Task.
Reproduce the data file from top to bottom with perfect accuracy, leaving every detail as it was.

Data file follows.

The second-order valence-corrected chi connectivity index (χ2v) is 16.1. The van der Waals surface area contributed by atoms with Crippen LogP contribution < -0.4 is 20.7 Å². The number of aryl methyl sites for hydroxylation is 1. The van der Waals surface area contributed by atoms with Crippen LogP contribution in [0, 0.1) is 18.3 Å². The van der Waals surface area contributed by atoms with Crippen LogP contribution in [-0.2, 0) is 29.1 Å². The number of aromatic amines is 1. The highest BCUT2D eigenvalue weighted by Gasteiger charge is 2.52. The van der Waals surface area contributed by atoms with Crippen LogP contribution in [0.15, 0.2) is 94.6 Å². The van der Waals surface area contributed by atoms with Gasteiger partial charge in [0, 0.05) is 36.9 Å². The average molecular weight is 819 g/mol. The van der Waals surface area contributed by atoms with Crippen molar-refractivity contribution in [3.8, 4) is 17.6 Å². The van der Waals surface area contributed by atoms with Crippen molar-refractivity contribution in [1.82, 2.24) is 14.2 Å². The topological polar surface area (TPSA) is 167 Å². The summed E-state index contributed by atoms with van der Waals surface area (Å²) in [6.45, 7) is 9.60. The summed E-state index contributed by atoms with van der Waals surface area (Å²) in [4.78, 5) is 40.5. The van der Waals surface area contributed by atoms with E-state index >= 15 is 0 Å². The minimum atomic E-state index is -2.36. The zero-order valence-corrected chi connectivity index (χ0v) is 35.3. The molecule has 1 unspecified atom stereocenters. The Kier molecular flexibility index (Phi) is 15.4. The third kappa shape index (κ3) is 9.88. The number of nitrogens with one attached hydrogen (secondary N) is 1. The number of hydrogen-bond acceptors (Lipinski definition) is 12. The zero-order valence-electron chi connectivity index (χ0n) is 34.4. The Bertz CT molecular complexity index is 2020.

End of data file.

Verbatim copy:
The second-order valence-corrected chi connectivity index (χ2v) is 16.1. The van der Waals surface area contributed by atoms with Crippen LogP contribution < -0.4 is 20.7 Å². The number of aryl methyl sites for hydroxylation is 1. The van der Waals surface area contributed by atoms with Crippen LogP contribution in [0, 0.1) is 18.3 Å². The van der Waals surface area contributed by atoms with Crippen LogP contribution in [-0.2, 0) is 29.1 Å². The number of aromatic amines is 1. The highest BCUT2D eigenvalue weighted by Gasteiger charge is 2.52. The van der Waals surface area contributed by atoms with Crippen LogP contribution in [0.15, 0.2) is 94.6 Å². The van der Waals surface area contributed by atoms with Gasteiger partial charge in [0, 0.05) is 36.9 Å². The average molecular weight is 819 g/mol. The van der Waals surface area contributed by atoms with Crippen molar-refractivity contribution in [3.8, 4) is 17.6 Å². The van der Waals surface area contributed by atoms with Crippen molar-refractivity contribution in [1.82, 2.24) is 14.2 Å². The topological polar surface area (TPSA) is 167 Å². The summed E-state index contributed by atoms with van der Waals surface area (Å²) in [6.45, 7) is 9.60. The summed E-state index contributed by atoms with van der Waals surface area (Å²) in [4.78, 5) is 40.5. The van der Waals surface area contributed by atoms with E-state index >= 15 is 0 Å². The minimum atomic E-state index is -2.36. The zero-order valence-corrected chi connectivity index (χ0v) is 35.3. The molecule has 1 unspecified atom stereocenters. The Kier molecular flexibility index (Phi) is 15.4. The third kappa shape index (κ3) is 9.88. The number of nitrogens with one attached hydrogen (secondary N) is 1. The number of hydrogen-bond acceptors (Lipinski definition) is 12. The zero-order valence-electron chi connectivity index (χ0n) is 34.4. The Bertz CT molecular complexity index is 2020.